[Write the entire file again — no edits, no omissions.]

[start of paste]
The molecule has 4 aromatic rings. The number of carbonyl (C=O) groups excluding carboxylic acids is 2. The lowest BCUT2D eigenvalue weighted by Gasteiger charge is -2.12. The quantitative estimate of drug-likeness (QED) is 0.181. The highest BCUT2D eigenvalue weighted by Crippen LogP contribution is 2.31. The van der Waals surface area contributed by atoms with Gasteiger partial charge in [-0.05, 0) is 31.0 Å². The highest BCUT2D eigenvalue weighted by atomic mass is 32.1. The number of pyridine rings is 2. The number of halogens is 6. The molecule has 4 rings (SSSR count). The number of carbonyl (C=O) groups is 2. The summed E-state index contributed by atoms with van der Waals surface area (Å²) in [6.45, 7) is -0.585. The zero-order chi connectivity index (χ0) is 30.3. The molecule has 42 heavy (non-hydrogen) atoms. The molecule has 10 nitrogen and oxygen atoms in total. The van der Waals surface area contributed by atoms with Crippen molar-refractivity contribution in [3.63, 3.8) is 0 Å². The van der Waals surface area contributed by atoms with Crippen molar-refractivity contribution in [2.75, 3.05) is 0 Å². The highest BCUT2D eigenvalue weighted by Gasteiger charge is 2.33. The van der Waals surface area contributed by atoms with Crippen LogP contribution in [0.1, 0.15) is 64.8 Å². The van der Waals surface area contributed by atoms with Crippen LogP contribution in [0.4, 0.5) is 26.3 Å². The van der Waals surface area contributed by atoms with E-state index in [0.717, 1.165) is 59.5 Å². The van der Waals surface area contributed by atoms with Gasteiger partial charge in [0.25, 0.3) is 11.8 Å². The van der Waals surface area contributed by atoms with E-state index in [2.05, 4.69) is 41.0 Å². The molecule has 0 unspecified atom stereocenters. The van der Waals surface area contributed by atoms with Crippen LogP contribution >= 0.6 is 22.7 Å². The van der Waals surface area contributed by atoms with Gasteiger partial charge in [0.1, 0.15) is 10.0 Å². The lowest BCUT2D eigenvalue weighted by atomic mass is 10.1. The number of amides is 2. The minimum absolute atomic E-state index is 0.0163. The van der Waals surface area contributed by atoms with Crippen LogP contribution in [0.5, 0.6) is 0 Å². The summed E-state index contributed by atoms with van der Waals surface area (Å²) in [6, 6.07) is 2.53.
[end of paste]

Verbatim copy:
The molecule has 4 aromatic rings. The number of carbonyl (C=O) groups excluding carboxylic acids is 2. The lowest BCUT2D eigenvalue weighted by Gasteiger charge is -2.12. The quantitative estimate of drug-likeness (QED) is 0.181. The highest BCUT2D eigenvalue weighted by Crippen LogP contribution is 2.31. The van der Waals surface area contributed by atoms with Gasteiger partial charge in [-0.05, 0) is 31.0 Å². The highest BCUT2D eigenvalue weighted by atomic mass is 32.1. The number of pyridine rings is 2. The number of halogens is 6. The molecule has 4 rings (SSSR count). The number of carbonyl (C=O) groups is 2. The summed E-state index contributed by atoms with van der Waals surface area (Å²) in [6.45, 7) is -0.585. The zero-order chi connectivity index (χ0) is 30.3. The molecule has 42 heavy (non-hydrogen) atoms. The molecule has 10 nitrogen and oxygen atoms in total. The van der Waals surface area contributed by atoms with Crippen molar-refractivity contribution in [3.63, 3.8) is 0 Å². The van der Waals surface area contributed by atoms with Crippen molar-refractivity contribution in [2.75, 3.05) is 0 Å². The highest BCUT2D eigenvalue weighted by Gasteiger charge is 2.33. The van der Waals surface area contributed by atoms with Crippen LogP contribution in [0.1, 0.15) is 64.8 Å². The van der Waals surface area contributed by atoms with Crippen LogP contribution in [0.4, 0.5) is 26.3 Å². The van der Waals surface area contributed by atoms with E-state index in [0.717, 1.165) is 59.5 Å². The van der Waals surface area contributed by atoms with Gasteiger partial charge in [0.25, 0.3) is 11.8 Å². The van der Waals surface area contributed by atoms with E-state index in [2.05, 4.69) is 41.0 Å². The molecule has 0 unspecified atom stereocenters. The van der Waals surface area contributed by atoms with Crippen LogP contribution >= 0.6 is 22.7 Å². The van der Waals surface area contributed by atoms with Gasteiger partial charge in [0.1, 0.15) is 10.0 Å². The lowest BCUT2D eigenvalue weighted by atomic mass is 10.1. The number of amides is 2. The minimum absolute atomic E-state index is 0.0163. The van der Waals surface area contributed by atoms with Crippen LogP contribution in [0.5, 0.6) is 0 Å². The summed E-state index contributed by atoms with van der Waals surface area (Å²) in [6, 6.07) is 2.53.